New taxation may reconcile Russian oil producers with deeper output cuts
Taxation of the Russian oil industry is set to change from 2021. Although Russia’s Ministry of Finance doesn’t expect the changes to result in oil output cuts long-term, they still can push oil producers to pump less through the influence of a fiscal stimulus, consider analysts.
Higher taxes imposed on Russia’s energy sector could make prolonged output curbs by OPEC and allied producers easier to stomach for Moscow’s energy majors, says Reuters. Earlier this month, President Vladimir Putin approved a new system of taxes designed to help Russia deal with the economic fallout from the COVID-19 pandemic. The new taxation makes developing mature oil fields and producing heavy crude more expensive for energy companies.
The agreed tax reforms vary from region and type of crude. They envisage cancelling some tax breaks given to output from older oil fields and production of highly viscous oil used to produce a wide range of oil products. The changes mostly affect such companies as Tatneft, Lukoil and Gazprom Neft, as they produce heavy crude oil. Last week, Tatneft said that it didn’t plan to develop new highly viscous oil fields due to the new tax regime.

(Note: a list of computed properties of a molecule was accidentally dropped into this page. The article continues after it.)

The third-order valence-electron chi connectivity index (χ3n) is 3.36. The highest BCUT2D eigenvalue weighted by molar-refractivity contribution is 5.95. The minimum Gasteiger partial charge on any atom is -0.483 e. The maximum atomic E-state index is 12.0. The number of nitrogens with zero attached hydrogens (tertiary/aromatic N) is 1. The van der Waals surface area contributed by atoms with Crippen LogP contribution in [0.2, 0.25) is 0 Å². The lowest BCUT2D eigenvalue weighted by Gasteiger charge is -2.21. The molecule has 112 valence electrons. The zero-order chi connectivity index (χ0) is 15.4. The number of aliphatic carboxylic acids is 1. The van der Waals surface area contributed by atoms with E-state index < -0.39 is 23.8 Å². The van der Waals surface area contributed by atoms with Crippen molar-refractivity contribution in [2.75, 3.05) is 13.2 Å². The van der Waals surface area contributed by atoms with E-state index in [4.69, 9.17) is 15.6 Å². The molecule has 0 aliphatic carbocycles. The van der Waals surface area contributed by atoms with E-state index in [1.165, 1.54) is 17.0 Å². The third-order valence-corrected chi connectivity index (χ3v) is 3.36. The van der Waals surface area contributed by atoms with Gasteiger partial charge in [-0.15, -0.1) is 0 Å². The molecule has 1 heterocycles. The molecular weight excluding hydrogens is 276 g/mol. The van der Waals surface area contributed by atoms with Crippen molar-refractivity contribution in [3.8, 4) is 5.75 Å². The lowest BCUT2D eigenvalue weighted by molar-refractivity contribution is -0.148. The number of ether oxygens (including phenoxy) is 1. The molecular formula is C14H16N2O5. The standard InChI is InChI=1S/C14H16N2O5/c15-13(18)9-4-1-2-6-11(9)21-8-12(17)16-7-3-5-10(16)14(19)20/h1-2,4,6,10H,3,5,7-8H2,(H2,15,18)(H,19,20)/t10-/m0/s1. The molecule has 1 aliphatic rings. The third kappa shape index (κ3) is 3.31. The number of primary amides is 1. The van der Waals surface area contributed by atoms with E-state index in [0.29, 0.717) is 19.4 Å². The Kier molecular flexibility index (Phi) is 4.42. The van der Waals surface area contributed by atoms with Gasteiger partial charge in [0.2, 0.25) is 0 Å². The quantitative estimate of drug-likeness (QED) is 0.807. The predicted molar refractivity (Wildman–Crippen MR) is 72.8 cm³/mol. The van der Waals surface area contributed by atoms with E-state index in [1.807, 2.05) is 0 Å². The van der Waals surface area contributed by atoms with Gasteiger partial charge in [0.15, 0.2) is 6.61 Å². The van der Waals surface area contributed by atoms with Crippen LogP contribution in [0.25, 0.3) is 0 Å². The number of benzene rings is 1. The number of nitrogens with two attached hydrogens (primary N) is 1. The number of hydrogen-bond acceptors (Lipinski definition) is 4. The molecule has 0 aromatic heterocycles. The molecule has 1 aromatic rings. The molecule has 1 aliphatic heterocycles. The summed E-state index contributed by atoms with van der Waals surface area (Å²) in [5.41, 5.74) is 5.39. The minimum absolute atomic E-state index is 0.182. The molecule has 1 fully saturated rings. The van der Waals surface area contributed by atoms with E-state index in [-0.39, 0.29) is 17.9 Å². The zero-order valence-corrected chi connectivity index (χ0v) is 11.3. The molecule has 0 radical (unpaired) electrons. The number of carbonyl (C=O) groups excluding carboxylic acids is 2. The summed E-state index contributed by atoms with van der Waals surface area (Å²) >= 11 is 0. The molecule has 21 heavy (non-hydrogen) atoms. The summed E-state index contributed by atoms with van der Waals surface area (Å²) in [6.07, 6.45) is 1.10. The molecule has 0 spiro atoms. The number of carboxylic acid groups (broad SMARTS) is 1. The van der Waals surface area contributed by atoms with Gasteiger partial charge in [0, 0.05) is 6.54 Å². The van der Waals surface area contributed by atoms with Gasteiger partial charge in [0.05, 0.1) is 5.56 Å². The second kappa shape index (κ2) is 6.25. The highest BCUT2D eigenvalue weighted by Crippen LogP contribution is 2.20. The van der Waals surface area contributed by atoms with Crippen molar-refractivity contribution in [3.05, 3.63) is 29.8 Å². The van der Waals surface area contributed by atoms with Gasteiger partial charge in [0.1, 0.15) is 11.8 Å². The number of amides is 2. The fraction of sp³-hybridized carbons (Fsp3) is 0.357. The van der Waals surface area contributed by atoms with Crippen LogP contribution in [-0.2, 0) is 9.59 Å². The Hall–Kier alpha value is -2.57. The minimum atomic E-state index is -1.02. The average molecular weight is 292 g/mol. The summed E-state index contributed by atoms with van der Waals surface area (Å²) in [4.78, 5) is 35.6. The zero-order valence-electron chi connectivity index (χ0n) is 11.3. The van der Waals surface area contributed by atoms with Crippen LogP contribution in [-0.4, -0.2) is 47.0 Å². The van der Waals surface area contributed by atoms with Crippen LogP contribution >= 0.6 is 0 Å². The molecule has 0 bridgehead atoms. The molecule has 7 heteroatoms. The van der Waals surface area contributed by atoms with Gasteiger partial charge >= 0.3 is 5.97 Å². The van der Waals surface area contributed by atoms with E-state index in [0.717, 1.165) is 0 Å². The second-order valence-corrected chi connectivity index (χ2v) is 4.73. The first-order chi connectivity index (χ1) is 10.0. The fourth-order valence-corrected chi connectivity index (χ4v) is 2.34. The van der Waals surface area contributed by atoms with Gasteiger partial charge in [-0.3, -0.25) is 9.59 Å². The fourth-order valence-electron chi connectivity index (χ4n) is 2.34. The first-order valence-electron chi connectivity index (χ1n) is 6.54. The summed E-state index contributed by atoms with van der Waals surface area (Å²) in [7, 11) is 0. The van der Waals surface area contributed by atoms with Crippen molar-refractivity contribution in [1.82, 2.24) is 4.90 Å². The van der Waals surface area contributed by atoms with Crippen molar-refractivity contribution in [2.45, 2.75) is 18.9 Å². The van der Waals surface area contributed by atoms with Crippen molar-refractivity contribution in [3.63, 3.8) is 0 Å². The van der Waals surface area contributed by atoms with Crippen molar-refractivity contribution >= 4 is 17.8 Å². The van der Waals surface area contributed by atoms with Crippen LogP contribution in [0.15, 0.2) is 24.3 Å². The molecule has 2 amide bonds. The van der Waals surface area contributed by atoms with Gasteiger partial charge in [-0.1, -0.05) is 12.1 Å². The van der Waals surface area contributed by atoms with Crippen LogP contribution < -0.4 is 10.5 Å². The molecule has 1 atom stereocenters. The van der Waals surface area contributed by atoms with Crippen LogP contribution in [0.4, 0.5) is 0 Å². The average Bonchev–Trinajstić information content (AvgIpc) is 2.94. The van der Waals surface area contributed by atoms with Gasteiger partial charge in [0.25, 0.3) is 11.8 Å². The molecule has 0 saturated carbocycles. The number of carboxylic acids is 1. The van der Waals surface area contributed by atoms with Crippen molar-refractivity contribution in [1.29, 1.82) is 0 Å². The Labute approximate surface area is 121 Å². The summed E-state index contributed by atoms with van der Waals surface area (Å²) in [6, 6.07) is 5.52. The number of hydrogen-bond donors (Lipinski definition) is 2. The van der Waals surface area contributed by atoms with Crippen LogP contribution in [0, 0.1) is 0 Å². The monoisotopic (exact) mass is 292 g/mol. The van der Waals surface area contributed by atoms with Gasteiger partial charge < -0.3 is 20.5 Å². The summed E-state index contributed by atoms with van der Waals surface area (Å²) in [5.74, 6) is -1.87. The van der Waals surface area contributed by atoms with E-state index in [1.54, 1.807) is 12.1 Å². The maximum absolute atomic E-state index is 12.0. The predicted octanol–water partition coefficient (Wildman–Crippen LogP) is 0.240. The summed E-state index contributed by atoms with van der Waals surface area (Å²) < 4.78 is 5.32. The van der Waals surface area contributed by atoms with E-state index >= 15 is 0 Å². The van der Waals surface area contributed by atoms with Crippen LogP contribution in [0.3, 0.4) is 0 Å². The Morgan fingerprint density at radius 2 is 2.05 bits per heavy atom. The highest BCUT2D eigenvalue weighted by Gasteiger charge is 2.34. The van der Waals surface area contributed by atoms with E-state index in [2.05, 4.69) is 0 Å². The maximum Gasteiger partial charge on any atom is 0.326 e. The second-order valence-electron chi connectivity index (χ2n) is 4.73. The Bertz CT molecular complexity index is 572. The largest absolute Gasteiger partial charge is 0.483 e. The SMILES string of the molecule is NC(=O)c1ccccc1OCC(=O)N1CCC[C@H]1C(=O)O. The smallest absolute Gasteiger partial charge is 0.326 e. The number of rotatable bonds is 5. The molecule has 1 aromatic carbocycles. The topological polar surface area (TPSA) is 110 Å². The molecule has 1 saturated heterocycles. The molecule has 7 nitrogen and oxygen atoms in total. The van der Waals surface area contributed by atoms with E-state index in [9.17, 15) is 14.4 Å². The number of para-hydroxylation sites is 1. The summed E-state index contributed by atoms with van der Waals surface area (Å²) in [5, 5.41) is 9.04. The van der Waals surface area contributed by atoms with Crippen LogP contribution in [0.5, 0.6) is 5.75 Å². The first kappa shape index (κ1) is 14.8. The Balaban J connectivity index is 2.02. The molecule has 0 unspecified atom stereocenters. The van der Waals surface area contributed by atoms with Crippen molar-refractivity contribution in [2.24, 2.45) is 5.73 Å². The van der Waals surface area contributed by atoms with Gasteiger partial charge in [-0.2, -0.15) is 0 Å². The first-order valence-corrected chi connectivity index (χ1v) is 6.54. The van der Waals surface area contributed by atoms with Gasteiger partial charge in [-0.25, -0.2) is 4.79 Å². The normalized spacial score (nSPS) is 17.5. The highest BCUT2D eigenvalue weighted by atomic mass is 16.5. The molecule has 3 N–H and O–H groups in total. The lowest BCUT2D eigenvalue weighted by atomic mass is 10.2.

According to Renaissance Capital, the Ministry of Finance plans to receive 6 trillion rubles ($78 billion) in tax revenues from the oil and gas sector in 2021, which amounts to 32% of its total 2021 budget revenues, under a Urals oil price assumption of $45,3 per barrel. The Ministry told Reuters that the tax changes “should not result in oil output cuts long-term provided that the companies continue investments”.
Analysts believe that the taxation policy can push Russia’s energy sector to accept tighter restrictions from the Organization of the Petroleum Exporting Countries (OPEC) and its allies. “I think that the tax changes in the oil industry were worked out while taking into account the OPEC+ deal and its influence on the output of the Russian companies,” commented Karen Kostanian from Bank of America Merrill Lynch.
Although Minister of Energy Alexander Novak said last month that the taxation and Russia’s approach to the OPEC+ deal are in “different areas”, analysts consider that the fiscal stimulus to pump less may mitigate discussions with Russia’s energy giants over continuing to keep a lid on production to support the market.
Novak has recently had to hold regular meetings with Russian oil majors to agree on joint action before signing any significant deals. Head of Rosneft Igor Sechin has long opposed output cuts in tandem with OPEC. Meanwhile, his company managed to secure tax breaks under a new scheme by promising the state more revenues in exchange for lower taxes.
Under the current deal, cuts exceed 8,5% of global consumption. The cartel was planning to revise output limits upwards in January, but the plan is now in question due to a second wave of the COVID-19 pandemic. Last week, Putin conceded that oil cuts might be extended if market conditions warranted.